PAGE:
_abhijit_'s blog

By _abhijit_, history, 3 weeks ago, In English

Hello Codeforces Community!

I am trying to get better at dynamic programming. During live contests I am able to identify a dp problem but unable to come up with the particular states which define/uniquely identify a sub problem and also I find coming up with a recurrence relation is a tough task. I find it magical how many people have mastered this concept and are able to come up with the dp states and recurrence relation within a matter of minutes. I'm not able to overcome this. It would be helpful if you could share some insights to get better at this (If possible please share your thought process during the contest). Also, it would be helpful if you could provide some common dp states/problems which are typically useful to solve Div2 C & D problems.

 
 
 
 
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3 weeks ago, # |
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+1 from my side . please guide us.

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3 weeks ago, # |
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Practice!

Really, that's all there is. Just ask yourself "what info do I need?" If you do it enough, you'll be able to do it better (partially because a lot of DP states are somewhat similar).

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3 weeks ago, # |
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Knowing how to do many of the classical DP problems can help you come up with many new ideas. I think that the DP section on CSES is pretty useful for an introduction to DP, and the main way that I practiced DP to learn it initially was to turn on the dp tag on the Codeforces and start at 1600 and work my way up once you feel comfortable with that rating.

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    3 weeks ago, # ^ |
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    Ok... So for classical problems AtCoder DP contest and Can you please tell me about CSES? I've not heard about it before

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3 weeks ago, # |
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I've had a similar problem almost a year ago, when I struggled at even the most standard DP problems. I can't say that I am as good as a div.1 participant at this type of problems, but I've improved a lot and what I can say is that practice is everything. Start with reasonably easy problems (I think 1500 rating is good), then gradually increase the difficulty. I don't think there are some common DP states, but you can usually somewhat estimate how many dimensions your DP requires by looking at the constraints of the problem. When solving a DP problem, it's important to think about how you can split the original problem into smaller subproblems.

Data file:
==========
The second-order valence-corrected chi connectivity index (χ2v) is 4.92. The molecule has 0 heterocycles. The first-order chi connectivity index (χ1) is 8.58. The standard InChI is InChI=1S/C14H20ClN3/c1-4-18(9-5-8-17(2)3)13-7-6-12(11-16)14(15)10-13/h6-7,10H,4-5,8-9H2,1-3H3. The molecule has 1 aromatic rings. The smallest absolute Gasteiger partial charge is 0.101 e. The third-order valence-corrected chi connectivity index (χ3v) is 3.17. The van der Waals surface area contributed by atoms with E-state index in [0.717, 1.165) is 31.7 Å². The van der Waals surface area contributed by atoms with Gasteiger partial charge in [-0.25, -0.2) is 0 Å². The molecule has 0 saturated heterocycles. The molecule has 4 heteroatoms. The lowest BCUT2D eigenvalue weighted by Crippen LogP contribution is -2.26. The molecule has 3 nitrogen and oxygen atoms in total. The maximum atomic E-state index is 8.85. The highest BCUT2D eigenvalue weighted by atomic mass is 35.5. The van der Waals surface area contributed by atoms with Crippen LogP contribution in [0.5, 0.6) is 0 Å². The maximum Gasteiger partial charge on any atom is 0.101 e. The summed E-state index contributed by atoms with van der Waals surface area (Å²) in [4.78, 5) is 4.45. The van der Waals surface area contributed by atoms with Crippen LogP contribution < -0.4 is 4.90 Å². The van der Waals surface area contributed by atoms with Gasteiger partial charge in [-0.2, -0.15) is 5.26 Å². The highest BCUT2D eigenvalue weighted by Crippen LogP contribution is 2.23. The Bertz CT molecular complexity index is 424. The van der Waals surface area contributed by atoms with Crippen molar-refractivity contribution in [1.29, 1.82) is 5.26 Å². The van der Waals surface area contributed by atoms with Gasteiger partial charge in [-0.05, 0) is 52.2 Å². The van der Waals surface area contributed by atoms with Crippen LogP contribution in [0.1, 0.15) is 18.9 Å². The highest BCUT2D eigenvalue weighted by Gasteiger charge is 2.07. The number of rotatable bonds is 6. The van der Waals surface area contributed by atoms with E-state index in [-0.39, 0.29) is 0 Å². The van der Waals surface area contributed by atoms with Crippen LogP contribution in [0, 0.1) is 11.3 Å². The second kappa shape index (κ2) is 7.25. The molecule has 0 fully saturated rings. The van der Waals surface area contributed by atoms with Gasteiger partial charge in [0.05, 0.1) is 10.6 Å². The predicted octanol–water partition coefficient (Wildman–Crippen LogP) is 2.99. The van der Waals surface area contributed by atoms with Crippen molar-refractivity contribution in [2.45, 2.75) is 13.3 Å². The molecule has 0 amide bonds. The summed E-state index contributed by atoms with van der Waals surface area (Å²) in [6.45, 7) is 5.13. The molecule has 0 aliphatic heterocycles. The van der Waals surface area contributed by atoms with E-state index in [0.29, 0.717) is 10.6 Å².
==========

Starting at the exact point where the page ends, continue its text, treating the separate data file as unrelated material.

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3 weeks ago, # |
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Let me share my thought process of a recent dp problem: LINK

1) At each step how many options do I have? — When I am at some position $$$i$$$, I can kill $$$1$$$ monster and go to $$$i+1$$$ or I can kill $$$2$$$ monster and go to $$$i+2$$$. So $$$2$$$ options.

2) If I know the answer for both options can I find the answer for my current position? — Here the problem tells us to kill all monsters using minimum tickets. Let's say $$$A =$$$ minimum cost of killing all monsters from $$$(i+1)$$$ , $$$B =$$$ minimum cost of killing all monsters from $$$(i+2)$$$. Then what is the minimum cost of killing all monsters from $$$i$$$?
$$$ANS = min(X + A, Y + B)$$$
$$$X =$$$ cost of going from $$$i\rightarrow i+1$$$
$$$Y = $$$cost of going from $$$i\rightarrow i+2$$$.
Now the value of $$$X$$$ and $$$Y$$$ depends on whether the monsters are being killed by you or by your friend. So you need to know who is in operation right now, and that's when I realize I need another state in my dp function which will determine this. So our function will look like $$$F(i, t)$$$, here $$$i$$$ is the position you are at, and t determines if it is your move or your friend's move.

SOLUTION